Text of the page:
The third is through NBN Co’s revamped technology choice program. As outlined in the Corporate Plan, NBN is making a number of improvements to the program. A key aim is to reduce the cost to people wanting to use the program, particularly for ‘group switches’.
NBN is also making the program easier to use, through a simplified website, instant online quotes and the removal of application fees. Consumers can now request an online quote for most single dwelling premises via NBN Co’s website.
One important way in which we are leveraging the NBN for social advantage is through its capacity to provide connectivity in emergencies even when terrestrial networks are down. The satellite network is entirely redundant from terrestrial fixed and mobile networks; that means it can provide life saving connectivity during floods, bushfires and other natural disasters.
In May 2020, I announced the $37.1 million Strengthening Telecommunications Against Natural Disasters (STAND) program. It includes a $7 million program for the deployment of satellite facilities at rural fire service depots and evacuation centres right across Australia, which can be used in emergencies to maintain connectivity.
STAND also includes a grants program to deploy temporary facilities that can be moved in when communications networks have been knocked out.
Having seen the devastation from the 2019-20 bushfires firsthand on my visit to the South Coast in January 2020, I wanted to move quickly to get equipment in place before future natural disasters. The Government - in partnership with NBN Co - have already deployed five Road Muster Trucks, twelve satellite fly away kits and installed over 100 satellite dishes in key locations.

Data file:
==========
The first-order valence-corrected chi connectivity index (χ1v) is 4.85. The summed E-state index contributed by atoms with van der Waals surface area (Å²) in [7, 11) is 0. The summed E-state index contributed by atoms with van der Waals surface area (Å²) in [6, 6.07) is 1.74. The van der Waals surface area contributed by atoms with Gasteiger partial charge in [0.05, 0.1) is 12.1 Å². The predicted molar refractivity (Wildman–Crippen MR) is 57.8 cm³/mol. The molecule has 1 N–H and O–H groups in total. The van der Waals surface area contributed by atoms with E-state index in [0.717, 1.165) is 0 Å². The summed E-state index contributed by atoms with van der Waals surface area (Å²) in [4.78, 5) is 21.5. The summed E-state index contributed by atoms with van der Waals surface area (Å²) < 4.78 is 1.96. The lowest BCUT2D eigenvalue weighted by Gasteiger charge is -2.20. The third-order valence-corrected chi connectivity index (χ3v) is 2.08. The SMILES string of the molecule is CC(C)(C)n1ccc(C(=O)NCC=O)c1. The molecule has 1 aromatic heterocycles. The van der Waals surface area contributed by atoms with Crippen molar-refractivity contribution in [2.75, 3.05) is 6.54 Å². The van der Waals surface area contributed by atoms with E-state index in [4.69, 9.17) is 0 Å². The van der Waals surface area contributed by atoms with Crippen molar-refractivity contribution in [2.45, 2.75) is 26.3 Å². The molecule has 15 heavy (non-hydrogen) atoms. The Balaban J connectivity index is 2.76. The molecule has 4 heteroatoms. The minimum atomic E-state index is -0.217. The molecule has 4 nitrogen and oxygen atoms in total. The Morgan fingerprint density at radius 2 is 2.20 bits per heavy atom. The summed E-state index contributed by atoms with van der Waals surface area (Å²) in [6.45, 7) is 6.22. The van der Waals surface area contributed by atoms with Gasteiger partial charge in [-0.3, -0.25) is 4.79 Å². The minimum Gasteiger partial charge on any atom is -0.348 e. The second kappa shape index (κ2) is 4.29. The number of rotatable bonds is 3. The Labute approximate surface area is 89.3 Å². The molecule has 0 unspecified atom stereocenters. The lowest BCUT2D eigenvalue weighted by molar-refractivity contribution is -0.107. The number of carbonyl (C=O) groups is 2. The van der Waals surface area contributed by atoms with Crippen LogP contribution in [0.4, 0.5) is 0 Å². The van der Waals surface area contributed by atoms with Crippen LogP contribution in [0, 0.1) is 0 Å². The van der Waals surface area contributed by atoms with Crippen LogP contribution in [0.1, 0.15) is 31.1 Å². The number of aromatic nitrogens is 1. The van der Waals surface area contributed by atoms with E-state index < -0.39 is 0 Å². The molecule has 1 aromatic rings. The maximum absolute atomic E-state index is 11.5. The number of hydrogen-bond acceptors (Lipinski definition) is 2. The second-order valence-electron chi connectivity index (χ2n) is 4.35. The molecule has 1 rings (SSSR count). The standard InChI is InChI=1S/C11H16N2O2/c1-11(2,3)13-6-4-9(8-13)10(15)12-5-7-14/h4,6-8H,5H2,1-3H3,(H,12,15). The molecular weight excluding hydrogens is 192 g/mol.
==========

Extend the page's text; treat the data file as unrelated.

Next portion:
One of these Trucks was recently used in Western Australia to support the response to Tropical Cyclone Seroja to Geraldton. The local Telstra exchange in Geraldton was damaged and there was a loss of power, leaving very limited communication in and around Geraldton.
The SkyMuster truck provided Wi-Fi service via the Skymuster service to the emergency service team on the ground including supporting Wi-Fi calling. At one point, the SkyMuster truck was the only communications in Geraldton and emergency services relied on it very heavily.
In December 2020, I visited Namadgi National Park with NBN Co to inspect one of the SkyMuster Trucks and a fly-a-way kit. A STAND satellite dish had also been installed on the Namadgi Visitors Centre.
More recently, I visited Sorrell in Tasmania to inspect a STAND satellite installation on the Sorell Memorial Hall. The local Mayor, Kerry Vincent told me about how the hall was used as an evacuation centre during the Dunalley bushfire in January 2013.